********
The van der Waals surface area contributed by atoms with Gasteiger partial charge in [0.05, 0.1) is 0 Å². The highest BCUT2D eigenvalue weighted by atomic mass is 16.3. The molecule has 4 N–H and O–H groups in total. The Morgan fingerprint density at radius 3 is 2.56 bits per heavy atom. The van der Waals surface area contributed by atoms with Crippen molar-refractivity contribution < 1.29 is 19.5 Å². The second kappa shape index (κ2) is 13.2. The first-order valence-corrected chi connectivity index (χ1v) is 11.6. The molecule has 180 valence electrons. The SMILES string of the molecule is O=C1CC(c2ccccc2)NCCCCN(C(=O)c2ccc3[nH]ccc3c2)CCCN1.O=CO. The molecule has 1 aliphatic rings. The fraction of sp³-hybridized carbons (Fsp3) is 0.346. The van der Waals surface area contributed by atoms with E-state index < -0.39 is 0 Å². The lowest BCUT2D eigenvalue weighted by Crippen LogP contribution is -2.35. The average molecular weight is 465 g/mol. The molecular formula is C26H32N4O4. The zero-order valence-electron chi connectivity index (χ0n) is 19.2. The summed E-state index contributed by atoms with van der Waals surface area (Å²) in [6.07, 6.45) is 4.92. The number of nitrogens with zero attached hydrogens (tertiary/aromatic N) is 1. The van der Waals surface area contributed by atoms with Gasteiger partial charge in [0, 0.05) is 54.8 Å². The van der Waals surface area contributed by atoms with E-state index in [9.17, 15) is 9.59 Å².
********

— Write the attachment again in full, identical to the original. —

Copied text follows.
The van der Waals surface area contributed by atoms with Gasteiger partial charge in [0.05, 0.1) is 0 Å². The highest BCUT2D eigenvalue weighted by atomic mass is 16.3. The molecule has 4 N–H and O–H groups in total. The Morgan fingerprint density at radius 3 is 2.56 bits per heavy atom. The van der Waals surface area contributed by atoms with Crippen molar-refractivity contribution < 1.29 is 19.5 Å². The second kappa shape index (κ2) is 13.2. The first-order valence-corrected chi connectivity index (χ1v) is 11.6. The molecule has 180 valence electrons. The SMILES string of the molecule is O=C1CC(c2ccccc2)NCCCCN(C(=O)c2ccc3[nH]ccc3c2)CCCN1.O=CO. The molecule has 1 aliphatic rings. The fraction of sp³-hybridized carbons (Fsp3) is 0.346. The van der Waals surface area contributed by atoms with E-state index < -0.39 is 0 Å². The lowest BCUT2D eigenvalue weighted by Crippen LogP contribution is -2.35. The average molecular weight is 465 g/mol. The molecular formula is C26H32N4O4. The zero-order valence-electron chi connectivity index (χ0n) is 19.2. The summed E-state index contributed by atoms with van der Waals surface area (Å²) in [6.07, 6.45) is 4.92. The number of nitrogens with zero attached hydrogens (tertiary/aromatic N) is 1. The van der Waals surface area contributed by atoms with Gasteiger partial charge in [0, 0.05) is 54.8 Å². The van der Waals surface area contributed by atoms with E-state index in [9.17, 15) is 9.59 Å².